Virtual and Real World boundaries blurring

Increasingly artists and scholars are attacking the separation between virtual worlds and real life. A recent paper by Linda Ryan-Bengtsson published in Leonardo Almanac continues the argument, stating that “When digital technology is integrated into our everyday environment, the border between media interfaces and physical environments is being blurred. Traditional division of spaces dissolves and are rearranged, complicating the linkages between private and public spheres. Interactivity intersects these spaces allowing users of mediated content to be affected by the actual and vice versa.”

Entitled “Renegotiating Social Space: Public Art Installations and Interactive Experience,” the paper states that its analysis “has emerged through the need for further research focusing around the term interactivity in today’s media practices, contributing with a more targeted research and theoretical work concerning the interconnection between space and digital technologies. The study pursues interactivity by taking on a different perspective than earlier research, staging a qualitative study from a grounded theory perspective complemented by phenomenological theory. In that way interactivity is approached from diverse angles, moving away from earlier fixations in technology and placing it within social and spatial contexts.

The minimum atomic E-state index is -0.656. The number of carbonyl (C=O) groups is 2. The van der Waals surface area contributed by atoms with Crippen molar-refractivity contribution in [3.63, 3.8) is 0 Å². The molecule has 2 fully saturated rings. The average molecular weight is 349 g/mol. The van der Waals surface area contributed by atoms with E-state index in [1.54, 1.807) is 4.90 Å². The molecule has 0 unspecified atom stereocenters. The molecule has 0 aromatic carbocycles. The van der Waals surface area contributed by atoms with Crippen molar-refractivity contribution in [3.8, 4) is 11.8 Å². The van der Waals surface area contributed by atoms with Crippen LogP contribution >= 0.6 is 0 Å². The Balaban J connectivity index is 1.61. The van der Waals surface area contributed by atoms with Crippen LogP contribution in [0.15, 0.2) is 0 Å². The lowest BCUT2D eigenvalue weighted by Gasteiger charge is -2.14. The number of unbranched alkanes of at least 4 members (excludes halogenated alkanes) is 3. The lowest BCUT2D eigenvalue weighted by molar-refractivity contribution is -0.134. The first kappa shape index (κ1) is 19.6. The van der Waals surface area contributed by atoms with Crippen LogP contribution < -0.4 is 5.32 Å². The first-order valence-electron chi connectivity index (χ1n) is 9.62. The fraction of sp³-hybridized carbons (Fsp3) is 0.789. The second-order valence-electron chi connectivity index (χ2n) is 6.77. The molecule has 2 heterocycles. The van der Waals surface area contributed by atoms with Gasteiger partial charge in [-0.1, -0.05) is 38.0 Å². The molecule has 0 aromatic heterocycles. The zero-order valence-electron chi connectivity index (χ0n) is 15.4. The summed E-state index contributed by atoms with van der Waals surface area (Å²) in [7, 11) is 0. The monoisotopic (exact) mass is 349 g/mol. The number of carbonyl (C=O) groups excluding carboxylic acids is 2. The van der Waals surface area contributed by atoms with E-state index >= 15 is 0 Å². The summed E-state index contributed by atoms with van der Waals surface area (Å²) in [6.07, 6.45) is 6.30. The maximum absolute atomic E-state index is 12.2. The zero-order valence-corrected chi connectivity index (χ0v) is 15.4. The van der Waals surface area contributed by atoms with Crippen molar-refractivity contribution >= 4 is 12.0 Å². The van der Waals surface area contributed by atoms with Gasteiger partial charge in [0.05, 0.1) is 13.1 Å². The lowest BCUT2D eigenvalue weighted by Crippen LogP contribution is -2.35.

“The study use the three Scandinavian contemporary interactive art installations ‘Colour by Numbers’, ‘Emotional Cities’ and ‘Climate on the Wall’ to explore how interactivity plays into the relation between humans, technology and social space. The integration of interactive art installations in public space raises issues regarding humans’ sense of space and human relations vis-à-vis interactions with such artworks. The installations became arenas for expression, communication and observations of other participants. Communicating with an audience through staging, performing, defining individual markers and viewing others, were central drives for users to participate. This is expressed in their determination to explore the installation, identifying ways to communicate and as such, transform technological and spatial problems and limitations into advantages. In these diverse ways the interactive art installations connect (or possibly re-connect) individuals to physical space, to their geographical belonging, as well as to their community. This result opposes a common pre-conception of interactivity to undermine geographical borders and detach us from spatial limitations. The study gives evidence that interactive art installations can shift humans’ perceptions of space, allowing them to have social experiences and feel locally connected or anchored. Humans do not necessarily become placeless due to interactive technology. It may as well enhance space by converging with spatial references. The mediated and the actual may re-enforce each other expanding and transgressing diverse spaces.”

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